Once upon a time, HR tech scene was as dull and vapid as getting ghosted by a recruiter in a slow job market. A handful of companies dominated the market, all them strong, pedestrian. But recent years have seen an explosion of interest in the global human resource (HR) technology market, particularly in North America. HR tech firms are flourishing as venture capitalists’ love affair with standard-setters in HR SaaS offering continue to grow. According to HRWins by LaRocque LLC, venture capitalists invested $1.741 billion in HR tech companies during the first quarter of 2019 and $1.448 billion in the second quarter.
The first quarter alone attracted more capital than any quarter in 2018, and $677 million more than we tracked in all of 2017,” according to LaRocque. According to the global HR tech VC report for Q1 2019, there’s significant rise in investing in HR technology market. Core HR software is projected to peak at a CAGR of 9.4% from 2017 to 2025, owing to extensive tech in managing employees across the world.
VCs See Rush in the HR Tech
The piqued investment interest in this space makes sense. Despite years of venture capital investment into promising HR technology companies, there are still a few challenges that yet remain unsolved, like:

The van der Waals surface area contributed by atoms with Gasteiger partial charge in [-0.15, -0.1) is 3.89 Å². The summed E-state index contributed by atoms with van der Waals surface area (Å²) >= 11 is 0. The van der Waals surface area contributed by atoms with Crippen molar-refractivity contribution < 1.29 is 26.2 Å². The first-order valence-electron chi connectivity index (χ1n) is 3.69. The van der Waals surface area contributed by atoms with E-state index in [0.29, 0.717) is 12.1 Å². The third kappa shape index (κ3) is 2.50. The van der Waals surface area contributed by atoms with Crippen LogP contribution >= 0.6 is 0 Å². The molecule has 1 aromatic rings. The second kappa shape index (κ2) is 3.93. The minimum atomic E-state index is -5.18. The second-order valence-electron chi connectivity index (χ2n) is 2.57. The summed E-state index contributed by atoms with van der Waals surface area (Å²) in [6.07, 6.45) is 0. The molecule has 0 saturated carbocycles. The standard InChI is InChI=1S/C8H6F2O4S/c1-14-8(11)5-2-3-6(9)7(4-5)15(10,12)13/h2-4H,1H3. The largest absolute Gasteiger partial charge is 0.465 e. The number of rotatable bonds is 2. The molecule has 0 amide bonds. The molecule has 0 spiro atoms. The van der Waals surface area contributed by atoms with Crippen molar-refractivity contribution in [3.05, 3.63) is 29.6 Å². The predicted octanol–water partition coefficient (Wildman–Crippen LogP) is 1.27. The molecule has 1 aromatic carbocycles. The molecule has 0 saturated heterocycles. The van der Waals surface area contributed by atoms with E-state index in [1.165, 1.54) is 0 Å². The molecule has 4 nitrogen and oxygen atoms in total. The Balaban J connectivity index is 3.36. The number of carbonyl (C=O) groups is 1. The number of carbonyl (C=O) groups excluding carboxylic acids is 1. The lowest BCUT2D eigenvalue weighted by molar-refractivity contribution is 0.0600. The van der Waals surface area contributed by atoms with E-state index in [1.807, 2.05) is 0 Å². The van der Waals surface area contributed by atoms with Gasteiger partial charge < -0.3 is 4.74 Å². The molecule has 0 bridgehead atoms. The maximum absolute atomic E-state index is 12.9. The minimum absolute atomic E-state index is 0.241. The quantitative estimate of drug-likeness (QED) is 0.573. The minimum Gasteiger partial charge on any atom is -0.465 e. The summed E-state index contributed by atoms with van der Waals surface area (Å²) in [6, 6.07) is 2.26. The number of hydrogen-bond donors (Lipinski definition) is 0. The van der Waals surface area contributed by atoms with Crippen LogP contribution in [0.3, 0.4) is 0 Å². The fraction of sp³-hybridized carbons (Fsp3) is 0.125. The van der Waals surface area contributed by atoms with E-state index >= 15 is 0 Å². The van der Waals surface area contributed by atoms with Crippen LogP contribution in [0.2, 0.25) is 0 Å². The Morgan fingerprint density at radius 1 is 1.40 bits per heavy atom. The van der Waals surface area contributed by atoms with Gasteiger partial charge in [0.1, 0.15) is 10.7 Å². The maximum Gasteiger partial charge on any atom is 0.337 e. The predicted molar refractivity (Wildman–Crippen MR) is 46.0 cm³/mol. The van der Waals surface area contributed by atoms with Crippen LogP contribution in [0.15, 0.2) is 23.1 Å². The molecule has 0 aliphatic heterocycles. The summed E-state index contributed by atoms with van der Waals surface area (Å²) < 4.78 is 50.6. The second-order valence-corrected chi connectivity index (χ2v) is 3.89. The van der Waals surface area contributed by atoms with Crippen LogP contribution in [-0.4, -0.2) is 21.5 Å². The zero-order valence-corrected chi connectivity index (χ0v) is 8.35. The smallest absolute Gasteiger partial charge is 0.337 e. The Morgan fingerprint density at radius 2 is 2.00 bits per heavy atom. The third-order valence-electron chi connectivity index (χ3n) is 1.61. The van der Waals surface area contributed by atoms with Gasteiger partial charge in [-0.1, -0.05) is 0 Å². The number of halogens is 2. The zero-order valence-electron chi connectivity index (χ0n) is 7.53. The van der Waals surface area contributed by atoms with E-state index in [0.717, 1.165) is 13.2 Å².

- How can companies recruit talented candidates when unemployment rates are at an all-time low?
- Why does candidate experience remain dismal despite organization’s interactive approach towards hiring (e.g. YouTube recruiting channel, automated email response tools, etc.)?
- Can organizations hire freelancers (or gig workers) instead of full-time staff, where can do you find them?
- How are organizations supposed to reskill an entire workforce during challenging times such as the COVID-19 pandemic? And how do we figure out what skills of the future they are going to need?
Gold Rush in the HR Tech
These are important questions and venture capitalists are eager to support entrepreneurs who claim to have figured out the 21st century human resources management model particularly because the market is strong. A growing number of organizations have set aside significant budgets for the right HR SaaS tools and VCs believe that there is a lot of moolah to be spent.
According to HR Technology Market 2019: Disruption Ahead report, an average large company has continued to spend $310 per employee per year which is a 29% increase over the last year.
Employee experience remains on top of mind for leaders. In fact, 91 percent of SMB leaders consider HR tech to be a critical factor to their business outcomes.
For example, Jobcase, a social media recruiting platform for blue-collar workers, bagged $100 million. AllyO, an artificial intelligence conversation recruitment platform secured $45 million. Built In, a Chicago-based tech recruiting and media platform raised $22 million.
This spending spree even during the pandemic suggests funding and deal activity are to hit new highs as more organizations find themselves in need of HR tech.